Recent circulation figures suggest ongoing challenges for news and magazine publishers in driving consumer uptake of their tablet and mobile papers and magazines. However, the rollout of Apple Pay™ could be the beginning of a revolution in mobile advertising and a valuable addition to the ad tech capabilities of the largest media companies.
Since launching in the US in October, 2014, the uptake of Apple Pay has gathered pace, with impressive consumer adoption within the enabled retailers and merchants. McDonald’s confirmed that more than 50% of its in-store mobile payments were made with Apple Pay in its first month and Whole Foods processed more than 150,000 Apple Pay transactions in the first three weeks of the service. Further evidence has come from Walgreens, who have said that in-store mobile payments have doubled since Apple Pay launched.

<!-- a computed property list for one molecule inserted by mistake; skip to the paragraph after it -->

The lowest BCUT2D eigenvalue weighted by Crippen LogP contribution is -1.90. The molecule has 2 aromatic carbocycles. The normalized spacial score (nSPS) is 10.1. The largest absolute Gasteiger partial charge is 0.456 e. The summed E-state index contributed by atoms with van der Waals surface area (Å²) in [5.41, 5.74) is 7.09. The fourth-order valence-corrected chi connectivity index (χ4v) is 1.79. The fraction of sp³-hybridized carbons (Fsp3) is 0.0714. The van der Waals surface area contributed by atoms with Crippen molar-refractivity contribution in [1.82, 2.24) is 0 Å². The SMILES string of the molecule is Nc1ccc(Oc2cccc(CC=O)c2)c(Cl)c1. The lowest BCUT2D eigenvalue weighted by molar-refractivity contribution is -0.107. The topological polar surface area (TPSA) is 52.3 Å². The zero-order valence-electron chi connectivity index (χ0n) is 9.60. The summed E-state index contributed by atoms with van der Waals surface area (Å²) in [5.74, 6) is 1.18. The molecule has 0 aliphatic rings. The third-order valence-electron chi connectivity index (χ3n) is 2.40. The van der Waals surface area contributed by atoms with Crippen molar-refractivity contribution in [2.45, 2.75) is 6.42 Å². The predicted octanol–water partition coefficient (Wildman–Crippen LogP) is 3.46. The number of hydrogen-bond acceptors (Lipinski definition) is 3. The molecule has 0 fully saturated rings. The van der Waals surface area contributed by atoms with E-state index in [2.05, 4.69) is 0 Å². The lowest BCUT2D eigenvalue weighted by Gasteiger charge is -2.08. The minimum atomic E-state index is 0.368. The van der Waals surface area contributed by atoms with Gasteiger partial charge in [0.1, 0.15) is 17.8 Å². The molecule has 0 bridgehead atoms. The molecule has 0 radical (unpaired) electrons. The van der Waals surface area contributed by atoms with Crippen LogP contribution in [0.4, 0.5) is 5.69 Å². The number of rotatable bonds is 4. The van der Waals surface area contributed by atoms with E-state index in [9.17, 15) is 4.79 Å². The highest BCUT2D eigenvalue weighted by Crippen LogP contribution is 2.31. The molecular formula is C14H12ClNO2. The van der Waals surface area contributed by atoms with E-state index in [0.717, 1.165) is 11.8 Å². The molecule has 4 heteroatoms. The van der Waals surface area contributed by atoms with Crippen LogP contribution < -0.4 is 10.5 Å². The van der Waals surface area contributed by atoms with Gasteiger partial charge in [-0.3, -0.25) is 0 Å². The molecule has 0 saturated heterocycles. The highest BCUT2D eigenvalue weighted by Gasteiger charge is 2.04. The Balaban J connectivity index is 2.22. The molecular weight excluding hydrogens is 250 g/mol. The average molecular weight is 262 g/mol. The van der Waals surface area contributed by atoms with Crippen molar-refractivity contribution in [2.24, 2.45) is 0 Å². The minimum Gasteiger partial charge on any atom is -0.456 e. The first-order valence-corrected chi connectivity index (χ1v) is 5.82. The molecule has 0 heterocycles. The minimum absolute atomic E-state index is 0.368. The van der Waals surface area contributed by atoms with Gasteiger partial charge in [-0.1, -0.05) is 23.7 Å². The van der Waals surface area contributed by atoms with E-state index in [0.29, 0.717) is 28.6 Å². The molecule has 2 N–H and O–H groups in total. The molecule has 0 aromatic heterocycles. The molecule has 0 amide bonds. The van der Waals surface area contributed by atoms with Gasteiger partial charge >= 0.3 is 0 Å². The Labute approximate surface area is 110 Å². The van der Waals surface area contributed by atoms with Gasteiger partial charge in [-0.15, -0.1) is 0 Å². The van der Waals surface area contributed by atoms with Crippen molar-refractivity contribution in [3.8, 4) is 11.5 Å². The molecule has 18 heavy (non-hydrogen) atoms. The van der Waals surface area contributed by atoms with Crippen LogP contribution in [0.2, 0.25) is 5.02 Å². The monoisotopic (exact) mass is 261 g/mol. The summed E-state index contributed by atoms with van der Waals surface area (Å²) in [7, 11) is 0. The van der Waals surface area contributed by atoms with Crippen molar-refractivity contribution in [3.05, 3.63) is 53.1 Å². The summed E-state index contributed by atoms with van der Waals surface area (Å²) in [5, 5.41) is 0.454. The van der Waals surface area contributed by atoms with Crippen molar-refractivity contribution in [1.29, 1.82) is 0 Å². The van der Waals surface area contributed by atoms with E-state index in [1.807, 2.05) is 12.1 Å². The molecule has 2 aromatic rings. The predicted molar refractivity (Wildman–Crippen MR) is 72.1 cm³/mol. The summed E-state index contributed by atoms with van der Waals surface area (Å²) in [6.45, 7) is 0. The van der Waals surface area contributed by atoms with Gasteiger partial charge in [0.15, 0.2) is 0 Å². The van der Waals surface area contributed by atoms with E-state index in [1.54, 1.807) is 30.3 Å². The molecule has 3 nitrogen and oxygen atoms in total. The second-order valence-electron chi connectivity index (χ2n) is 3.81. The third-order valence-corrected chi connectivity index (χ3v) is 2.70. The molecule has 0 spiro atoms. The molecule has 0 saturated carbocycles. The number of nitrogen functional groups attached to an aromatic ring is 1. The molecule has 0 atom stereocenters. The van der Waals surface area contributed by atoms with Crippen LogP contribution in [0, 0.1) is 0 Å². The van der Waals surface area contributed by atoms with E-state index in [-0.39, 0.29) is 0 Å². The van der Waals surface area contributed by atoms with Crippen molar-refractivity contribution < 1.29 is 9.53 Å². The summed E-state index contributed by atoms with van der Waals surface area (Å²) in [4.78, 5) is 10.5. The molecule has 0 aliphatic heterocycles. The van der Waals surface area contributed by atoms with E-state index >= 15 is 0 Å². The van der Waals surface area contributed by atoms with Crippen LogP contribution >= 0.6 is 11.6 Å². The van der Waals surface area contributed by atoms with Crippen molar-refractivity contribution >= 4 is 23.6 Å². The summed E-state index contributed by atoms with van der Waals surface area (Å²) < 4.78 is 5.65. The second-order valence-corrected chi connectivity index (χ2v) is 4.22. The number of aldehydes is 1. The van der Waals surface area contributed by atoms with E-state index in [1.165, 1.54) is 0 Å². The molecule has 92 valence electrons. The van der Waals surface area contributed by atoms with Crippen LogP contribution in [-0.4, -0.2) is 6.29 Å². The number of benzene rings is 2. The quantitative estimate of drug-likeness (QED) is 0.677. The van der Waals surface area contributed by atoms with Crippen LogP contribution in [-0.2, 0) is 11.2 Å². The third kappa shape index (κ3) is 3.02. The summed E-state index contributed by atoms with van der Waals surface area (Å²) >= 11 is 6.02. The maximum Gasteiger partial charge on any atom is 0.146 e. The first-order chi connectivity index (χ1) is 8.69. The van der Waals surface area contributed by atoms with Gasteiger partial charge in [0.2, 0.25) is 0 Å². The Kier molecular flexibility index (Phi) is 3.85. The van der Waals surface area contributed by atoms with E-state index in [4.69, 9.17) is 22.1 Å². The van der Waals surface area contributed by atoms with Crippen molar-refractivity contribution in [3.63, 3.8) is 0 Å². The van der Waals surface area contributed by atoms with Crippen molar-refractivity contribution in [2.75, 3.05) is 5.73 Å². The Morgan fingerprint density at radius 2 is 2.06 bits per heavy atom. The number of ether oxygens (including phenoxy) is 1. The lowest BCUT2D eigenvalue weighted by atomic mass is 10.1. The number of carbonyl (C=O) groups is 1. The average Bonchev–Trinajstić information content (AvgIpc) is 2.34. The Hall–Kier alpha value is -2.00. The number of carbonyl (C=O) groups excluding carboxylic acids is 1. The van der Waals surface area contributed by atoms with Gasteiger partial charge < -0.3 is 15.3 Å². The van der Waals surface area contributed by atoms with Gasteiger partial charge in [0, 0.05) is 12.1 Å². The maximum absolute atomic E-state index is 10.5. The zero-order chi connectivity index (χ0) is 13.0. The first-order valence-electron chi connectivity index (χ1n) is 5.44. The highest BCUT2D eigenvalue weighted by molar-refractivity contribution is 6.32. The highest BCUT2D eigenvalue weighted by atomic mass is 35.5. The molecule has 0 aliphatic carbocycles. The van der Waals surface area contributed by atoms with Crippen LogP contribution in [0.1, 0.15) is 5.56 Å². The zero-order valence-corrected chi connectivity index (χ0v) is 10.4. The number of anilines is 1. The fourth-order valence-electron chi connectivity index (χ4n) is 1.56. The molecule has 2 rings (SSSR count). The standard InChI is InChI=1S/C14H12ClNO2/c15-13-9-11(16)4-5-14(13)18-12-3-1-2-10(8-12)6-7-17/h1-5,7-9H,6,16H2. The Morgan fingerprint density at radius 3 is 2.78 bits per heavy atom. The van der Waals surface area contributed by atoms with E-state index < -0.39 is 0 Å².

As traditional publishers look to balance old media’s model of exposure with new media’s hunger for direct commercial impact, Apple Pay enabled advertising could deliver significant value for the media, the advertisers and, perhaps most importantly, for the consumer.
Continuing its lead in the innovation of digital publishing and advertising, Oomph has launched the first Apple Pay enabled advertising solution for native iPad and iPhone apps.
This is a huge opportunity for large media publishers to help their advertisers connect with their engaged audience in a way that delights consumers and delivers direct commercial returns. At Oomph, we are excited to see how compelling the integration of Apple Pay can be to allow consumers to buy directly from the ad.
Advertisements created with Apple Pay enabled features, allow consumers to purchase directly from the ad by simply scanning their fingerprint on their Touch ID enabled iPhone or iPad. The consumer’s credit card and delivery details are accessed via their iTunes account, creating the simplest and most satisfying consumer purchasing experience available today.
In a mobile first world the ability to make purchasing easy, secure and fast is not desirable – it’s essential.
— Post by Keith Ahern, CEO, Oomph.